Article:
Lying On Your Resume
Embellishment is a common--and risky--practice.
By Jim Owen
Eager to win that coveted position, job seekers are sometimes tempted to be "creative" when writing their resumes. But that doesn't surprise Edward C. Andler.
"Cheating on resumes has become distressingly common," says Andler, a "resume detective" and the author of The Complete Reference Checking Handbook, published by Amacom Books. "And many people are getting by with it, which appears to be making others follow suit."
Increasingly, experts like Andler are being hired by U.S. companies, who want to hire truthful employees and who are eager to avoid costly lawsuits arising from crimes committed by workers hired without reference checks.
Andler's own surveys suggest that as many as one-third of all resume writers exaggerate their accomplishments, while up to 10 percent "seriously misrepresent" their background or work histories. In some fields, such as sales, the numbers are even higher.
"So many people are getting by with inflating their resumes that sometimes honest people feel like they also have to do it just to keep up," Andler says.
Typical "enhancements" include the addition of fictional degrees, bogus job titles, vastly inflated responsibilities and changing dates of employment to bridge periods of unemployment.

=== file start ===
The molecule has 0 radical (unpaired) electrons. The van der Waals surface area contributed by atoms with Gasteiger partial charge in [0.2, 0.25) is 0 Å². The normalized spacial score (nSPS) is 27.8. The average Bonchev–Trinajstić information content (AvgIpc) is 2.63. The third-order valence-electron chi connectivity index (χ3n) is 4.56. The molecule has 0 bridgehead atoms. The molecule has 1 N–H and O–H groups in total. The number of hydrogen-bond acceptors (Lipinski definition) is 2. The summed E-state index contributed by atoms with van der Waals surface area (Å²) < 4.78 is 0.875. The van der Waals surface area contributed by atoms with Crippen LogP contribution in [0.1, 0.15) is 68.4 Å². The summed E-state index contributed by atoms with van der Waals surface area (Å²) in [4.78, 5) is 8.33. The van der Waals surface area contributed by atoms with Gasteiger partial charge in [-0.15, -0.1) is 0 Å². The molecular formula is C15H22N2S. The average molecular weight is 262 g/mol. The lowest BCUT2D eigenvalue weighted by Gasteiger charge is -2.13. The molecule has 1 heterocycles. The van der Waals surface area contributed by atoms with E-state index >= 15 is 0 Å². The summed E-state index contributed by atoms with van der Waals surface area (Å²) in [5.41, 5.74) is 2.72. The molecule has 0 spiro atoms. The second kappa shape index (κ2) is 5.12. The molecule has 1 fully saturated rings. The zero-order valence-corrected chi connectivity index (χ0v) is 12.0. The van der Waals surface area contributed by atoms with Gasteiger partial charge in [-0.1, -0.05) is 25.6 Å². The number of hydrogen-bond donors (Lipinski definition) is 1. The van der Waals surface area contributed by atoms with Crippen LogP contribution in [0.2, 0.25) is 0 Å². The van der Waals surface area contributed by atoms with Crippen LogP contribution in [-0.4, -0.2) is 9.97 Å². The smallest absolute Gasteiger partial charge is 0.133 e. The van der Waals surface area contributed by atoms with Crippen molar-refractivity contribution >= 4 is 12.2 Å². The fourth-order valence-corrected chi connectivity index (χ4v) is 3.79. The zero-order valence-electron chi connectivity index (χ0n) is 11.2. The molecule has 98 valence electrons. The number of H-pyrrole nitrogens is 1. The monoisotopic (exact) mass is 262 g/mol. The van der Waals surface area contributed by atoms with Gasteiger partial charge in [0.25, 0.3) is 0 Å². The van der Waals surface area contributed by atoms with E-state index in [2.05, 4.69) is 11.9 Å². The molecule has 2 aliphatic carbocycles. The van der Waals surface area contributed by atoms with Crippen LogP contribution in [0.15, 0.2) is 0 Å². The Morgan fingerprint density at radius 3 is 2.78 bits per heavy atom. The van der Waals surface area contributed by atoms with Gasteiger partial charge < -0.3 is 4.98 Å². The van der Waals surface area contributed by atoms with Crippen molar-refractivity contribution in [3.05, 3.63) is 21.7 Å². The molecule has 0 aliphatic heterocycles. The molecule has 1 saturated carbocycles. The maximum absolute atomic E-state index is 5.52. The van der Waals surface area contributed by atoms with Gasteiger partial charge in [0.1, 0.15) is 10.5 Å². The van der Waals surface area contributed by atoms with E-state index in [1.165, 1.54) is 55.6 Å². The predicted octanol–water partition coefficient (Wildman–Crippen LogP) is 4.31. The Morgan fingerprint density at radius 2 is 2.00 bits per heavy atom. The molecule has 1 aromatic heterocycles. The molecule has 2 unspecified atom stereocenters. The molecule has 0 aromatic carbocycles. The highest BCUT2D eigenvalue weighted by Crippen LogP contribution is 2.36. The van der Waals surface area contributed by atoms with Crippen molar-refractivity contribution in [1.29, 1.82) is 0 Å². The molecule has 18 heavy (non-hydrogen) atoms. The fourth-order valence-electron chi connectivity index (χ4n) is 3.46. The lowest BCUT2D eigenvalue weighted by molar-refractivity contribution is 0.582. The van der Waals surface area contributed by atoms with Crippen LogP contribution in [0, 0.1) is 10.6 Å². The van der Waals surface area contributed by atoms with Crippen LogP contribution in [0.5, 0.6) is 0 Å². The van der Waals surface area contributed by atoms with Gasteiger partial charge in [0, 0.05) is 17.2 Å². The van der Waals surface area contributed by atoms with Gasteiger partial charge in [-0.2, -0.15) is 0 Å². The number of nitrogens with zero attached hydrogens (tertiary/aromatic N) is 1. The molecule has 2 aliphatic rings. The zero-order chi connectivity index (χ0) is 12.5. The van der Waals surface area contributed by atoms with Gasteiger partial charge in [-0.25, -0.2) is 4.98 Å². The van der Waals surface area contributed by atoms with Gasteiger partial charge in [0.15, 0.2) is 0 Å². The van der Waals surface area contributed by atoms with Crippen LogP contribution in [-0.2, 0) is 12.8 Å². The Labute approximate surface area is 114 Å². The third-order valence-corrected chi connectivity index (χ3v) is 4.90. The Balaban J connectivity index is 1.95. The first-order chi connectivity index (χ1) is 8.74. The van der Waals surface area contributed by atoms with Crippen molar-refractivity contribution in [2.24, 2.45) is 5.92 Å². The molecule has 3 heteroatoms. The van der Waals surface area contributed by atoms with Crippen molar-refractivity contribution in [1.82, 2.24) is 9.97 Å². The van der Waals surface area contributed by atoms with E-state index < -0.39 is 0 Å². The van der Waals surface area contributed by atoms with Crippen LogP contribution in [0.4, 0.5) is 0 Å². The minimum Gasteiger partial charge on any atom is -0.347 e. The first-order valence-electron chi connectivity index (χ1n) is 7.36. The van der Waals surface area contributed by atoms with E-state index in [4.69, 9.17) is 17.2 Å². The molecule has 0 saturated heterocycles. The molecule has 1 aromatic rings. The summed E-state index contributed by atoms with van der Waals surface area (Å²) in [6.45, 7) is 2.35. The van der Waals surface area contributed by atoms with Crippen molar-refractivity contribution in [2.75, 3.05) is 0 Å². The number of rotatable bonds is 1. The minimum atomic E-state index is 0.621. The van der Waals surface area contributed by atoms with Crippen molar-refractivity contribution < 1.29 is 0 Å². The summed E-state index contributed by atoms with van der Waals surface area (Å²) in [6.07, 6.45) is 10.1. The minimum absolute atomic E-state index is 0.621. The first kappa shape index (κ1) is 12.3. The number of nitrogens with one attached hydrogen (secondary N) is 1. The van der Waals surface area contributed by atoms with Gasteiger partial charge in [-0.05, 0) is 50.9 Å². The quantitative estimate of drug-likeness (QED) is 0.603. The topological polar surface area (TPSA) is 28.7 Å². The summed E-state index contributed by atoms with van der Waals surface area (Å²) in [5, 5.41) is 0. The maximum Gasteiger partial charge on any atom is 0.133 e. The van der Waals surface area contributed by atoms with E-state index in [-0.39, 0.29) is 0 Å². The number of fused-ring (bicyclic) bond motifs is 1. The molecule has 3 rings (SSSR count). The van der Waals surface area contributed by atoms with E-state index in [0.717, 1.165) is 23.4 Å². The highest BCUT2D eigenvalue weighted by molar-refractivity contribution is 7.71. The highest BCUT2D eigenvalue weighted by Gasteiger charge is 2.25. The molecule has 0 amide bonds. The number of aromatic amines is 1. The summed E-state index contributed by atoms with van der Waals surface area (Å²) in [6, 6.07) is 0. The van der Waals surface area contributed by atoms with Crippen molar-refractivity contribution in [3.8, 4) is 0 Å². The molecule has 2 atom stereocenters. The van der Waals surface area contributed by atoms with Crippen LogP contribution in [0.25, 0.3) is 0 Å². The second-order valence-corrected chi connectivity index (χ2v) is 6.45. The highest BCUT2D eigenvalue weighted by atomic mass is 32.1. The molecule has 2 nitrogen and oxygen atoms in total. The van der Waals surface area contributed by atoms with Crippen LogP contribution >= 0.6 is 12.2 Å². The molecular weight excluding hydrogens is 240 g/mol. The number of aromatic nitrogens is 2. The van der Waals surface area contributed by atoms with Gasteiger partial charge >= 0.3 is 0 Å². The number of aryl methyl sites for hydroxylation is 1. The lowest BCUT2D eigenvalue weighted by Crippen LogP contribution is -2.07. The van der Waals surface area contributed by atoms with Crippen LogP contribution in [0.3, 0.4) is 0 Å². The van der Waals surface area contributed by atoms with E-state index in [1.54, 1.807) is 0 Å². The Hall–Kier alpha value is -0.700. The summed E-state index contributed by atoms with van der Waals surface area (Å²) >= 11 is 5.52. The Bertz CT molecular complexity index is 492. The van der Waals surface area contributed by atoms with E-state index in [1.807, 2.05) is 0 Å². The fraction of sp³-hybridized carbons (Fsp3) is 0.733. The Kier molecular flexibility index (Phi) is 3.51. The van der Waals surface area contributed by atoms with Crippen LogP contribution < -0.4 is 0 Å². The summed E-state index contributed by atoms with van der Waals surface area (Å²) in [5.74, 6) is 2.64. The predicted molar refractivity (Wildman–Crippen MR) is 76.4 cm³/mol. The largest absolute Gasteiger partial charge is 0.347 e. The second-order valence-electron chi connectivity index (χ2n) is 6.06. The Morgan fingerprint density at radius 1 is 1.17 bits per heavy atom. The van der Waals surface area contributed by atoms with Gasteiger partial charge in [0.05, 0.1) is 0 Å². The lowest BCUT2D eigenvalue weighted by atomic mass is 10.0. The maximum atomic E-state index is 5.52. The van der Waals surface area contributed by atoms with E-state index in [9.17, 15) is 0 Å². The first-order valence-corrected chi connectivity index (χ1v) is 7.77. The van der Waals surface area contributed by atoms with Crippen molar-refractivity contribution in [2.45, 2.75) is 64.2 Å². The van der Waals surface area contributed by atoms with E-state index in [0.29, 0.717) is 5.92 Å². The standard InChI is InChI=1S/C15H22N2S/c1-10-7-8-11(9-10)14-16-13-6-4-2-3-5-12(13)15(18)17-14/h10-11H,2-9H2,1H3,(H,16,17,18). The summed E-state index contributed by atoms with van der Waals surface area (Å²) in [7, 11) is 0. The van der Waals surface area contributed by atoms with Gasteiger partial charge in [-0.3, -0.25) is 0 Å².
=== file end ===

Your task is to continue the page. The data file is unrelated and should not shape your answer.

The Internet, with its many links to questionable firms offering embossed, certified "diplomas" for sale, may even be contributing to resume fraud, according to Michael G. Kessler Associates, a corporate investigation firm in New York.
Some resume lies, such as phony degrees, are easy to track. Other fabrications, particularly those that just stretch the truth, are harder to detect. "Most companies will only give you dates of employment, and that's it, no details," Andler says.
But Andler says he has other techniques that nearly always ferret out lies on resumes. Questioning former colleagues and other probing often reveals clues to past performance and potential problems.
Still, many get away with their fabrications. And that, according to Andler, is why so many people continue the practice.
"Our message to people who cheat is just don't do it," says Andler. "We may not catch up with you now, but sooner or later, somebody will."
Jim Owen is a freelance journalist who has written extensively for newspapers and magazines for over a decade.